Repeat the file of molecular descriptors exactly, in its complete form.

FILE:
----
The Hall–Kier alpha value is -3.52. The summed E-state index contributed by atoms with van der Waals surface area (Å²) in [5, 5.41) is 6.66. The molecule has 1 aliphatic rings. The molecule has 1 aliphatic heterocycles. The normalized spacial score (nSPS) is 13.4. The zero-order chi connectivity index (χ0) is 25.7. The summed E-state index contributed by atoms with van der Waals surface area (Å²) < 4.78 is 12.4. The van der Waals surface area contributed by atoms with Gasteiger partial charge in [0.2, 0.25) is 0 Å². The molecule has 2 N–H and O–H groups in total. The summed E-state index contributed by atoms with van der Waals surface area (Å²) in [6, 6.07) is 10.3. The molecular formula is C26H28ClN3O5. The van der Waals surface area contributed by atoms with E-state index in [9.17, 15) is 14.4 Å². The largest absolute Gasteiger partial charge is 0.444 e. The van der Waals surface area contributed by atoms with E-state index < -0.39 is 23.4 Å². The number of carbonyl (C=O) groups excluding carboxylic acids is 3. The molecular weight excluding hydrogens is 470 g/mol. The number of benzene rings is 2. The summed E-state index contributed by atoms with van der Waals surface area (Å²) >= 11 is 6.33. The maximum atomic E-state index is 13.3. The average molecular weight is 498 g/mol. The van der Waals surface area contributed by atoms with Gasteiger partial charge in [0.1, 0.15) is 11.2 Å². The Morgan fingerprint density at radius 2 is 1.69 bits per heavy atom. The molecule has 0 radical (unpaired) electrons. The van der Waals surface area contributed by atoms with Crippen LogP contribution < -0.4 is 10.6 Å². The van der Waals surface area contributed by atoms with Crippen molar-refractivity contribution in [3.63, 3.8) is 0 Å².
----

The Hall–Kier alpha value is -3.52. The summed E-state index contributed by atoms with van der Waals surface area (Å²) in [5, 5.41) is 6.66. The molecule has 1 aliphatic rings. The molecule has 1 aliphatic heterocycles. The normalized spacial score (nSPS) is 13.4. The zero-order chi connectivity index (χ0) is 25.7. The summed E-state index contributed by atoms with van der Waals surface area (Å²) < 4.78 is 12.4. The van der Waals surface area contributed by atoms with Gasteiger partial charge in [0.2, 0.25) is 0 Å². The molecule has 2 N–H and O–H groups in total. The summed E-state index contributed by atoms with van der Waals surface area (Å²) in [6, 6.07) is 10.3. The molecular formula is C26H28ClN3O5. The van der Waals surface area contributed by atoms with E-state index in [9.17, 15) is 14.4 Å². The largest absolute Gasteiger partial charge is 0.444 e. The van der Waals surface area contributed by atoms with E-state index < -0.39 is 23.4 Å². The number of carbonyl (C=O) groups excluding carboxylic acids is 3. The molecular weight excluding hydrogens is 470 g/mol. The number of benzene rings is 2. The summed E-state index contributed by atoms with van der Waals surface area (Å²) >= 11 is 6.33. The maximum atomic E-state index is 13.3. The average molecular weight is 498 g/mol. The van der Waals surface area contributed by atoms with Gasteiger partial charge in [0.1, 0.15) is 11.2 Å². The Morgan fingerprint density at radius 2 is 1.69 bits per heavy atom. The molecule has 0 radical (unpaired) electrons. The van der Waals surface area contributed by atoms with Crippen LogP contribution < -0.4 is 10.6 Å². The van der Waals surface area contributed by atoms with Crippen molar-refractivity contribution in [3.63, 3.8) is 0 Å².